Recycle Your Reads blog
"Reading and teaching biographies is one of my all-time favorite things to do. I absolutely love this genre. I especially like to share lives of people who are not who I grew up reading about. One of my college professors called them “old, dead, white guys” jokingly; but she was absolutely correct. Highlighting people that young readers can actually say, “Hey, he/she looks like me,” is really important. Seeing themselves in a biographical character might be the only reason a reader even tries out a biography.
That’s why I enjoy sharing about Dorothea Lange. A strong and accomplished woman during a time when it was difficult for women to be so, Lange’s lasting legacy will be enjoyed and studied for generations to come. I have shared the biography Restless Spirit: The Life and Times of Dorothea Lange by Elizabeth Partridge many times. But Migrant Mother offers something much different.
Migrant Mother: How a Photograph Defined the Great Depression shows the reader six photographs that exemplified a time in the country like no book or article ever could. Migrant Mother walks us with Dorothea as she swings back around to the pea picking farm against her better judgment since it had been raining. We see, like she did, the hastily arranged lean-to with a mother and three children sheltered underneath. We learn about the ten-minute (ten minutes!) session with the silent subject and her daughters, and truly see the artistry that lies behind the eternal pictures Lange snapped on that eventful day.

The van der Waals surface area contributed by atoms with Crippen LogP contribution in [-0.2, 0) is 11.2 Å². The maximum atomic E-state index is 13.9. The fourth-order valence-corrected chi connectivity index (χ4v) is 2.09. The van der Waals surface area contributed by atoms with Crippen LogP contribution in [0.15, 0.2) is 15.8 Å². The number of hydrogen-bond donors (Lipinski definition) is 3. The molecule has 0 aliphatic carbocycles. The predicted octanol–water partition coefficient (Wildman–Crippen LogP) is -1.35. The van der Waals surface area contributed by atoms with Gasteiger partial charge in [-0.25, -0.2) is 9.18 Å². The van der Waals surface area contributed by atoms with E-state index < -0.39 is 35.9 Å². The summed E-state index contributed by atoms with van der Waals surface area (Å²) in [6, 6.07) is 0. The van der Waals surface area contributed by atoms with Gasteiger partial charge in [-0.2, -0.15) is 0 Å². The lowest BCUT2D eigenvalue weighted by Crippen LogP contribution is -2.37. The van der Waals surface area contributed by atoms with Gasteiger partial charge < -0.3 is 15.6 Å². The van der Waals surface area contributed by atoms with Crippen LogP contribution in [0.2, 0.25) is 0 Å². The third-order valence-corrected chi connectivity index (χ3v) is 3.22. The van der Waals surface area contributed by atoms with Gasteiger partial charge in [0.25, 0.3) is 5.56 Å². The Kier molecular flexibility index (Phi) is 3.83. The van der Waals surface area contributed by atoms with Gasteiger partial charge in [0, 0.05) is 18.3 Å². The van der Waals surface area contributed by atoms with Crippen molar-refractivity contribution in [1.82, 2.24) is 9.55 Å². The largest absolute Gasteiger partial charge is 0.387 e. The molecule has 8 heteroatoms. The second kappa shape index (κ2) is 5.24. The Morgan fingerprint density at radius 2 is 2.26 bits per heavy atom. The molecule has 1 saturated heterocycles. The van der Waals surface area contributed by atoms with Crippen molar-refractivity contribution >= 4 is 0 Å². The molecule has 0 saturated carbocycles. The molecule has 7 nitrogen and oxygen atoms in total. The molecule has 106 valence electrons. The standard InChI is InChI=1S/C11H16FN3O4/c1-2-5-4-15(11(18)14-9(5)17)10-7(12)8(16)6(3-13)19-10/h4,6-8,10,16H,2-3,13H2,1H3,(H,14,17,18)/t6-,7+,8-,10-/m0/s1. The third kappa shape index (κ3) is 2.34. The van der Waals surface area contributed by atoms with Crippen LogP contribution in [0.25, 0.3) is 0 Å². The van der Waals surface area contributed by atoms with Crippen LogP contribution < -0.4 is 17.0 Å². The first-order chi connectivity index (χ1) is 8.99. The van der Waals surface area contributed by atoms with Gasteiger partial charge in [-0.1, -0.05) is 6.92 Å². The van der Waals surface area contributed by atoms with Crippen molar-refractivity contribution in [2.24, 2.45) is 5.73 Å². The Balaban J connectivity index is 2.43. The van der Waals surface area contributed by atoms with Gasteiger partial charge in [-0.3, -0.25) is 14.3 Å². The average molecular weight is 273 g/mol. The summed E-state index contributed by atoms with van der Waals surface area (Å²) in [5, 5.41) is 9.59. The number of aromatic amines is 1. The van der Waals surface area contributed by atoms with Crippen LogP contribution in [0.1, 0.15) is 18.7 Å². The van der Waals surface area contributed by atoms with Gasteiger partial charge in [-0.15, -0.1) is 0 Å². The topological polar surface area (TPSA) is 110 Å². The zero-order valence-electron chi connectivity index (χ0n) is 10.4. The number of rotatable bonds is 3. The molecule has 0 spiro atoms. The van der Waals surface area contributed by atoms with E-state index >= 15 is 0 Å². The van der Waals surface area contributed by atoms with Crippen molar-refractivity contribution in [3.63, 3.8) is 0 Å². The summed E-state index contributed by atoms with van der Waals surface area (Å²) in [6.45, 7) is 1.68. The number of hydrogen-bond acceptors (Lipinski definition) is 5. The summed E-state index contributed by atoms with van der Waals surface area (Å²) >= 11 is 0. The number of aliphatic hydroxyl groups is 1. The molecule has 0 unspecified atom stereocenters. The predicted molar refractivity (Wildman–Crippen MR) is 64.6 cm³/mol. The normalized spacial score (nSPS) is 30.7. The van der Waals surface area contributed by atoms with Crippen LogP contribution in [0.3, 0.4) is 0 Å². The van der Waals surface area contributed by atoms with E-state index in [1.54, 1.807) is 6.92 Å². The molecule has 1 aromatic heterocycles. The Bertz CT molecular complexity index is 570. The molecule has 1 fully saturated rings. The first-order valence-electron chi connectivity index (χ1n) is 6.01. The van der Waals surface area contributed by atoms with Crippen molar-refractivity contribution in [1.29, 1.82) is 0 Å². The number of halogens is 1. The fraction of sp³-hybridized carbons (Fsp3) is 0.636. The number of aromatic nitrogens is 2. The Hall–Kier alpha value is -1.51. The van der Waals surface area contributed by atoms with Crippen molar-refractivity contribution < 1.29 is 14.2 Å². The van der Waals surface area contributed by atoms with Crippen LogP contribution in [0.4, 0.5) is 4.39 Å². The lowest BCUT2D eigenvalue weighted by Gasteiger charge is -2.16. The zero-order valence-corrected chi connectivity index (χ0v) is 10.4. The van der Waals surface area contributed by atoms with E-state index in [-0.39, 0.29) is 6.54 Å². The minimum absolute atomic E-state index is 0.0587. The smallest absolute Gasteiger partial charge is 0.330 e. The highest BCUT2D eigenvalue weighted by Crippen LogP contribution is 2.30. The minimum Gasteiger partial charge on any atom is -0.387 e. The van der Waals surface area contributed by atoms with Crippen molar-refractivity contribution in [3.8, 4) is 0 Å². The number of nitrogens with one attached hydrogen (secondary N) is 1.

I was surprised to find out that the subject that Lange made famous, the woman who became the face of the Great Depression, felt that she had somehow been cheated by the photographer. I found it fascinating, too, to learn about the many trials and tribulations Florence Owens Thompson (“Migrant Mother”) went through during her life. This brief biography taught so much about the art form of photography, the desperate times in which people found themselves in during the 30's and one woman who was able to document the time behind a lens.
Interestingly, the photograph Lange became famous for is one in which I routinely turn to year after year to teach inferring. I have found that my students have little or no background knowledge about Lange or the photo, so it is a wonderful tool to ask what might be happening in the photo and for my readers to back up their thoughts with text evidence. They are excited to learn about Lange and her work after the inference lesson, and many students turn to the biography section or the history section of our library to learn more about the life and times of Dorothea Lange. I’m excited to have another title to share with them next year, and excited that the book focuses in on just the Migrant Mother. I think my students will be equally as pleased, too
http://www.recycleyourreads.com/?p=2648" - Recycle Your Reads blog